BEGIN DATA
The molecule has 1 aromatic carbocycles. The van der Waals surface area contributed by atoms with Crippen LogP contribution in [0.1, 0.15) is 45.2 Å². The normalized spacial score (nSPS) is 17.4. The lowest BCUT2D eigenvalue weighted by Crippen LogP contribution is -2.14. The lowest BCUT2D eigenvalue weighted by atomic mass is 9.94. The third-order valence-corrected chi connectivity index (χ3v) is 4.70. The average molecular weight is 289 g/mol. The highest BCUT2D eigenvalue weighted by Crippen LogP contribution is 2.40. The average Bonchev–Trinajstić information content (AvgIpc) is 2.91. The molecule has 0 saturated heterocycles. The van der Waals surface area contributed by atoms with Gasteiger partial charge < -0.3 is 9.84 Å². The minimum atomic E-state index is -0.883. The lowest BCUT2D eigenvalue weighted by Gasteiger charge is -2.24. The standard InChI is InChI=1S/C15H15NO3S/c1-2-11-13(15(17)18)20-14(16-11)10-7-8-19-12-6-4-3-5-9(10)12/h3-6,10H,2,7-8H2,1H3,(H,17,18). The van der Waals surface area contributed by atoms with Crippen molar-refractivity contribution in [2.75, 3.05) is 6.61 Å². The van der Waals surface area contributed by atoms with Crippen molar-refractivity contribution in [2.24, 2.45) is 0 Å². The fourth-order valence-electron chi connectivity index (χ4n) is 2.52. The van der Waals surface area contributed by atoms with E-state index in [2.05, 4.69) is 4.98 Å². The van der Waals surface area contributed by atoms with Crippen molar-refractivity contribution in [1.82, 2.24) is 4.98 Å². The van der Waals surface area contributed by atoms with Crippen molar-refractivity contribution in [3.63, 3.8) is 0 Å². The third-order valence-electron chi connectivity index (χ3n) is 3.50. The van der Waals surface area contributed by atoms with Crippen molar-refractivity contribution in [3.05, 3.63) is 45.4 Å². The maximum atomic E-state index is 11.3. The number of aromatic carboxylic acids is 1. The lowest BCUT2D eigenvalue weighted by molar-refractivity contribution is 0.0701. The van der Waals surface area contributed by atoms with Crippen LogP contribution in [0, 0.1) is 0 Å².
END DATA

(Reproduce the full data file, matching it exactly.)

The molecule has 1 aromatic carbocycles. The van der Waals surface area contributed by atoms with Crippen LogP contribution in [0.1, 0.15) is 45.2 Å². The normalized spacial score (nSPS) is 17.4. The lowest BCUT2D eigenvalue weighted by Crippen LogP contribution is -2.14. The lowest BCUT2D eigenvalue weighted by atomic mass is 9.94. The third-order valence-corrected chi connectivity index (χ3v) is 4.70. The average molecular weight is 289 g/mol. The highest BCUT2D eigenvalue weighted by Crippen LogP contribution is 2.40. The average Bonchev–Trinajstić information content (AvgIpc) is 2.91. The molecule has 0 saturated heterocycles. The van der Waals surface area contributed by atoms with Gasteiger partial charge < -0.3 is 9.84 Å². The minimum atomic E-state index is -0.883. The lowest BCUT2D eigenvalue weighted by Gasteiger charge is -2.24. The standard InChI is InChI=1S/C15H15NO3S/c1-2-11-13(15(17)18)20-14(16-11)10-7-8-19-12-6-4-3-5-9(10)12/h3-6,10H,2,7-8H2,1H3,(H,17,18). The van der Waals surface area contributed by atoms with Crippen molar-refractivity contribution in [2.75, 3.05) is 6.61 Å². The van der Waals surface area contributed by atoms with Crippen molar-refractivity contribution in [2.24, 2.45) is 0 Å². The fourth-order valence-electron chi connectivity index (χ4n) is 2.52. The van der Waals surface area contributed by atoms with E-state index in [2.05, 4.69) is 4.98 Å². The van der Waals surface area contributed by atoms with Crippen molar-refractivity contribution in [1.82, 2.24) is 4.98 Å². The van der Waals surface area contributed by atoms with Crippen molar-refractivity contribution in [3.63, 3.8) is 0 Å². The third-order valence-electron chi connectivity index (χ3n) is 3.50. The van der Waals surface area contributed by atoms with Crippen molar-refractivity contribution in [3.05, 3.63) is 45.4 Å². The maximum atomic E-state index is 11.3. The number of aromatic carboxylic acids is 1. The lowest BCUT2D eigenvalue weighted by molar-refractivity contribution is 0.0701. The van der Waals surface area contributed by atoms with Crippen LogP contribution in [0, 0.1) is 0 Å².